L’heure Bleue – The Time of Evening
by Robert René Galván

The sun has set, but night has not yet fallen. It’s the suspended hour… 
The hour when one finally finds oneself in renewed harmony with the world and the light…The night has not yet found its star.     
~Jacques Guerlain

As the world folds into shadow,
A grey tapestry descends:

The coyote’s lament from the wild place
Across the creek and the fading chorale
Of the late train awaken crepuscular birds
Who inhabit the rift like rare gods.

Abuelo sits in the cleft of a mesquite,
His rolled tobacco flickering
With the fireflies as a dim lantern
Receives the adoration of moths;

A cat’s eyes glow green 
In the gloaming light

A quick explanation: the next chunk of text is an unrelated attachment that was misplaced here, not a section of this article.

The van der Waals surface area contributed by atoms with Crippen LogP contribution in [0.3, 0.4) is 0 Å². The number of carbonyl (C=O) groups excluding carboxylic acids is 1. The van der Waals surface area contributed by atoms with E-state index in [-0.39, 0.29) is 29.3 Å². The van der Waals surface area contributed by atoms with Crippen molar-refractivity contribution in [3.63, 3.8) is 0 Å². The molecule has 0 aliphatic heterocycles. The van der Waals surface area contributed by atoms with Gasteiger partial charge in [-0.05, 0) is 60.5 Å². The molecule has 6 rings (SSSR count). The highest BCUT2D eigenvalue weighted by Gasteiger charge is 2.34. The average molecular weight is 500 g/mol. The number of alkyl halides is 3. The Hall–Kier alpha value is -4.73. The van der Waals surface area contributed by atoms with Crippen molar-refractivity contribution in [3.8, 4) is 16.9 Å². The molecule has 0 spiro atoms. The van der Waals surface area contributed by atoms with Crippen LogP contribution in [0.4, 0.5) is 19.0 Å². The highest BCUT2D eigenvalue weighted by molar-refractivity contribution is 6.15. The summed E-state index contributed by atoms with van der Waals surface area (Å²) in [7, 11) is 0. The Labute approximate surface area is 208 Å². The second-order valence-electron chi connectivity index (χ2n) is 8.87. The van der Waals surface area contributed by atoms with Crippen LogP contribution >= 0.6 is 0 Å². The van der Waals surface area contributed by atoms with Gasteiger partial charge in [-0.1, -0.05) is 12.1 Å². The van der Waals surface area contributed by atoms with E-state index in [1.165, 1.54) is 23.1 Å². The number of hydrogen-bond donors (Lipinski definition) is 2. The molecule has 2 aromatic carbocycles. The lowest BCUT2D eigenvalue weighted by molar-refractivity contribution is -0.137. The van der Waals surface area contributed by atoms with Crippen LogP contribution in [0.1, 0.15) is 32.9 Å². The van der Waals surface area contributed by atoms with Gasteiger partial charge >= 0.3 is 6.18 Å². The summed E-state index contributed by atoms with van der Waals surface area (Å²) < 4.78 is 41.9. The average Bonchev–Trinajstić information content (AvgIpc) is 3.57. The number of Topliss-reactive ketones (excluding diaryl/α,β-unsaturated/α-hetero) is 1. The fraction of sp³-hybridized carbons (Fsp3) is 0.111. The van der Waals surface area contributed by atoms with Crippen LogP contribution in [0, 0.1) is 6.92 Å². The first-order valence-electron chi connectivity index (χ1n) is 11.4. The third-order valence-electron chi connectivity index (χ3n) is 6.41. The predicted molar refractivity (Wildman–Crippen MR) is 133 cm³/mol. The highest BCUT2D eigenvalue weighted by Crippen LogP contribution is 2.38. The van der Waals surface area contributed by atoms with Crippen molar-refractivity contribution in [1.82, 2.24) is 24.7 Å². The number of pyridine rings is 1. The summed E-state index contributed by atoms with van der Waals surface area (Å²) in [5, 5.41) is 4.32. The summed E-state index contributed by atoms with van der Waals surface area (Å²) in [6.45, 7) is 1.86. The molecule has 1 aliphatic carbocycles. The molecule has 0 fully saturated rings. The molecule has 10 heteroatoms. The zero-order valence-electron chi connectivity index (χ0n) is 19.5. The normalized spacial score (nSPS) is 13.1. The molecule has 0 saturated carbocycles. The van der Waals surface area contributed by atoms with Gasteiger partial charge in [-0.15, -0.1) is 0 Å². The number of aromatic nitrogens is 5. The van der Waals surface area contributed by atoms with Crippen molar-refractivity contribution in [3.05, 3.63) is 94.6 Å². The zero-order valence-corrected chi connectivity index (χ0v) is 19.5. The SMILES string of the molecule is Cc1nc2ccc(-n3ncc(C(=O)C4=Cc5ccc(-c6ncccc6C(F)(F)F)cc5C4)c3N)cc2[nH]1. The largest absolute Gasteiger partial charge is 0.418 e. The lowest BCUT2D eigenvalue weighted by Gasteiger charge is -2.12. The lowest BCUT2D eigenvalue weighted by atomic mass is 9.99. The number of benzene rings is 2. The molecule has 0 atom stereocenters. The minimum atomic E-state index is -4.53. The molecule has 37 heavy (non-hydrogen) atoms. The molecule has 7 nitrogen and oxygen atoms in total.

And a cloud of mosquitos 
Devoured by a flurry of bats.

The outhouse door moans open
And the boy treads quietly
On the moonlit stepping stones,
Through the corn and calabacitas,
Under the windmill as it measures
The October wind;

Pupils widen like black holes,
Ingest the night spirits, 
And he cannot yet imagine
A world beyond these stars,
Or that he will someday
Live in a place where it’s never dark.

Robert René Galván, born in San Antonio, resides in New York City where he works as a professional musician and poet. His last collection of poems is Meteors (Lux Nova Press). His poetry is published in Adelaide Literary Magazine, Right Hand Pointing, Hawaii Review and UU World.

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